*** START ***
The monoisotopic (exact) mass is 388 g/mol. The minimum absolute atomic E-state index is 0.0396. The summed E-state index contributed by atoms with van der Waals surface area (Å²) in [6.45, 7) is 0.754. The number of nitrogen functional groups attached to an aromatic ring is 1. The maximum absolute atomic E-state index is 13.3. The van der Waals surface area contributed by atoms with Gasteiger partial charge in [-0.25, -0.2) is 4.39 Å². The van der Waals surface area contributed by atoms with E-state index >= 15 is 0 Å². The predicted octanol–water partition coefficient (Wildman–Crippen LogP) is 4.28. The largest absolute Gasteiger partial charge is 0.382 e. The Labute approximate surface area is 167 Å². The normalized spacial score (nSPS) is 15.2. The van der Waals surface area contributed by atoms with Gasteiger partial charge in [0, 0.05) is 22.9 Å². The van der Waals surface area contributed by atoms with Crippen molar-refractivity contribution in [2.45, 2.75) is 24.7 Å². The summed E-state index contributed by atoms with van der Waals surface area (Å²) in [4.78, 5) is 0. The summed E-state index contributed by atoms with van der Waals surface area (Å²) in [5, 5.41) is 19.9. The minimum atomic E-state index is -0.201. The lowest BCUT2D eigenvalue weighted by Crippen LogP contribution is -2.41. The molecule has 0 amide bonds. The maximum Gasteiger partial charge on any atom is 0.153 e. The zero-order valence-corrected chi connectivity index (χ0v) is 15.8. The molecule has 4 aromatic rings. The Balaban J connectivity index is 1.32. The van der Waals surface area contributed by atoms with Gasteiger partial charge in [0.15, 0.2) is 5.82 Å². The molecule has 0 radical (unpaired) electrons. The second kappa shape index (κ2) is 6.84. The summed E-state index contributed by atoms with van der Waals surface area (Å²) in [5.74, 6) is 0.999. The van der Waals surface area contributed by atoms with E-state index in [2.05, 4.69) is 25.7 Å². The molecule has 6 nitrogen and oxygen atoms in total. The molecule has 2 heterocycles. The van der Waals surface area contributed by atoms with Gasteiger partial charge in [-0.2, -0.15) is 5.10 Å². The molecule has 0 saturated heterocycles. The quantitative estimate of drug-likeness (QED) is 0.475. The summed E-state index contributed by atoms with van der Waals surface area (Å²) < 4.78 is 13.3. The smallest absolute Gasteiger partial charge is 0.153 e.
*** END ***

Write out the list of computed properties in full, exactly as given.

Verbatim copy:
The monoisotopic (exact) mass is 388 g/mol. The minimum absolute atomic E-state index is 0.0396. The summed E-state index contributed by atoms with van der Waals surface area (Å²) in [6.45, 7) is 0.754. The number of nitrogen functional groups attached to an aromatic ring is 1. The maximum absolute atomic E-state index is 13.3. The van der Waals surface area contributed by atoms with Gasteiger partial charge in [-0.25, -0.2) is 4.39 Å². The van der Waals surface area contributed by atoms with E-state index >= 15 is 0 Å². The predicted octanol–water partition coefficient (Wildman–Crippen LogP) is 4.28. The largest absolute Gasteiger partial charge is 0.382 e. The Labute approximate surface area is 167 Å². The normalized spacial score (nSPS) is 15.2. The van der Waals surface area contributed by atoms with Gasteiger partial charge in [0, 0.05) is 22.9 Å². The van der Waals surface area contributed by atoms with Crippen molar-refractivity contribution in [2.45, 2.75) is 24.7 Å². The summed E-state index contributed by atoms with van der Waals surface area (Å²) in [4.78, 5) is 0. The summed E-state index contributed by atoms with van der Waals surface area (Å²) in [5, 5.41) is 19.9. The minimum atomic E-state index is -0.201. The lowest BCUT2D eigenvalue weighted by Crippen LogP contribution is -2.41. The molecule has 0 amide bonds. The maximum Gasteiger partial charge on any atom is 0.153 e. The zero-order valence-corrected chi connectivity index (χ0v) is 15.8. The molecule has 4 aromatic rings. The Balaban J connectivity index is 1.32. The van der Waals surface area contributed by atoms with Gasteiger partial charge in [0.15, 0.2) is 5.82 Å². The molecule has 0 radical (unpaired) electrons. The second kappa shape index (κ2) is 6.84. The summed E-state index contributed by atoms with van der Waals surface area (Å²) in [5.74, 6) is 0.999. The van der Waals surface area contributed by atoms with E-state index in [2.05, 4.69) is 25.7 Å². The molecule has 6 nitrogen and oxygen atoms in total. The molecule has 2 heterocycles. The van der Waals surface area contributed by atoms with Gasteiger partial charge in [-0.2, -0.15) is 5.10 Å². The molecule has 0 saturated heterocycles. The quantitative estimate of drug-likeness (QED) is 0.475. The summed E-state index contributed by atoms with van der Waals surface area (Å²) < 4.78 is 13.3. The smallest absolute Gasteiger partial charge is 0.153 e.